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Hinkley Point C facing further three year delay, cost overruns

Nuclear Power Plant Under Construction

The Hinkley Point C nuclear power station may not be completed until 2031, while costs are also expected to increase, EDF Energy has warned. 

The UK Government has thrown its support behind nuclear energy as the future backbone of the UK’s energy supply, with it having set out a vision for the massive expansion of the country’s nuclear capacity earlier this month. However, while it may have big ambitions, the current reality is that the UK is struggling to develop its nuclear capacity. 

EDF has warned that its flagship Hinkley Point C nuclear power station is facing construction delays due to a myriad of reasons – including inflation, Covid and Brexit. That could push up the final bill of the construction of the power station to £35 billion, £2.3 billion more than initially estimated. 

Hinkley Point C has been plagued with problems since first being proposed in 2007. While construction finally began in 2016, the delays between the initial proposal and shovels in the ground have led to ever-increasing costs for the project and a completion date that seemingly never gets closer. 

Timeline of Hinkley Point C delays and cost overruns 

In 2007, EDF’s then-Chief Executive Vincent de Rivaz predicted that UK households would be cooking their Christmas turkeys using power from Hinkley Point C. A year later in 2008, the UK Government took the step to officially earmark the plans as a potential site in a ‘nuclear renaissance’. 

Conservative-Liberal Democrat coalition government finally approved the construction of Hinkley Point C in 2013, but EDF continued to wait for the final sign-off before beginning work on the new power station. That wouldn’t come until September 2016, at which point it was estimated that the power station would cost £18.1 billion to complete.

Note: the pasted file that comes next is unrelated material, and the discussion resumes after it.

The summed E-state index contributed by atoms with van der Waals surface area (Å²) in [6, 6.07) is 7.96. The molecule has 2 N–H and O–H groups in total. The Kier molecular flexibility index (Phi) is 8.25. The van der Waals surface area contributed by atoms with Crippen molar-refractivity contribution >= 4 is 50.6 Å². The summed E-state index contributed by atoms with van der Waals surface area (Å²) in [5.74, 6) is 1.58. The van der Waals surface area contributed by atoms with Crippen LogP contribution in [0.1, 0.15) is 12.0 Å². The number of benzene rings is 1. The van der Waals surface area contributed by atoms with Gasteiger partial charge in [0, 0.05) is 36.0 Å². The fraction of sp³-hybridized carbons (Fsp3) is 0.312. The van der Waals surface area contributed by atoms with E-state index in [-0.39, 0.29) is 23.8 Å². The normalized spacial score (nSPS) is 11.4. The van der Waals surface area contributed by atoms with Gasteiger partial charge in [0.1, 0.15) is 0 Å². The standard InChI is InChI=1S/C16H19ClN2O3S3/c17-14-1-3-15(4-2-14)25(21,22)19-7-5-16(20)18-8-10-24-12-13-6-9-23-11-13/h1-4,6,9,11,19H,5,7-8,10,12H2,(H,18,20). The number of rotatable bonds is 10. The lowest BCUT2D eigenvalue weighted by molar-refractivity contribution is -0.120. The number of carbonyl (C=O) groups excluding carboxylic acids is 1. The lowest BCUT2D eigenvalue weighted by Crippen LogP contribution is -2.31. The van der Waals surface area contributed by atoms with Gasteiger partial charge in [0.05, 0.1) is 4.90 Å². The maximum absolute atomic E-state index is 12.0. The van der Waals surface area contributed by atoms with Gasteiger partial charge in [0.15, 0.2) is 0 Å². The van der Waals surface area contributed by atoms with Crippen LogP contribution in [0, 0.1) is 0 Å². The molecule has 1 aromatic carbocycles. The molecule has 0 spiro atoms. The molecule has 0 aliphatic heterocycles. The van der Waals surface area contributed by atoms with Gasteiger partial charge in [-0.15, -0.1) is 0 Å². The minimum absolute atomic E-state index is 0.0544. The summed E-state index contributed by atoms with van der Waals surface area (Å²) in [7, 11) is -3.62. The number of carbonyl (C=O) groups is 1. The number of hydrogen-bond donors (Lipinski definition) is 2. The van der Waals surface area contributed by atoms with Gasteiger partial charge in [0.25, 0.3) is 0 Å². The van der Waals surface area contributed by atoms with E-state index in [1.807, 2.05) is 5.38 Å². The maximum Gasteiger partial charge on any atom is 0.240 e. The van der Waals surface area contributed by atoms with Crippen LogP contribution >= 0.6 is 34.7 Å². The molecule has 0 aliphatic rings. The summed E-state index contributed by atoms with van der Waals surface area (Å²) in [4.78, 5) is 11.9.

Having begun construction that same year, EDF was well on the way to delivering the first in a new generation of nuclear power plants to be constructed in the UK. However, it didn’t take long for cracks in the project to begin to show. In 2017, costs were revised upwards by £1.5 billion to £19.6 billion, while the initial completion date was set for 2025. 

Since then, EDF has constantly pushed completion of the project back, while costs have also skyrocketed. As of the latest estimate, EDF says that the final bill could come to £35 billion, although that’s based on 2015 prices – meaning when accounting for inflation, it’s likely to cost significantly more. 

Additionally, completion of the project could be delayed a further three years. Last year, it was expected that Hinkley Point C would finish construction in September 2028, although EDF is no longer confident that it will finish in time. Now, it’s offering three scenarios ranging from the power station becoming operational in 2029 to delays pushing this back to 2031. 

What is causing the new problems at Hinkley Point C?

While problems at Hinkley Point C are anything but new, it is important to note that the worst case scenario of the £35 billion final budget is expected to only come to fruition in the event that construction is delayed to 2031. 

Additionally, it appears that the majority of Hinkley Point C’s problems in the last few years can be explained away. For instance, Stuart Crooks, the project’s Managing Director, noted “Dome lift happened 24 months later than we had planned when we began in 2016. Of that delay, 15 months was due to the global pandemic. So, beyond Covid, we’ve lost nine months since we started. That’s not perfect, but for the first nuclear plant to be built in Britain since 1995, it’s not bad.”

Covid can also be partially blamed for the recent increase in inflation that has been impacting the construction industry more widely, which will naturally have an impact on the Hinkley Point C project. China General Nuclear, which was EDF’s partner on the project, has also halted its share of the funding, which came after the UK Government barred it from having a role in the development of the Sizewell C nuclear power station.

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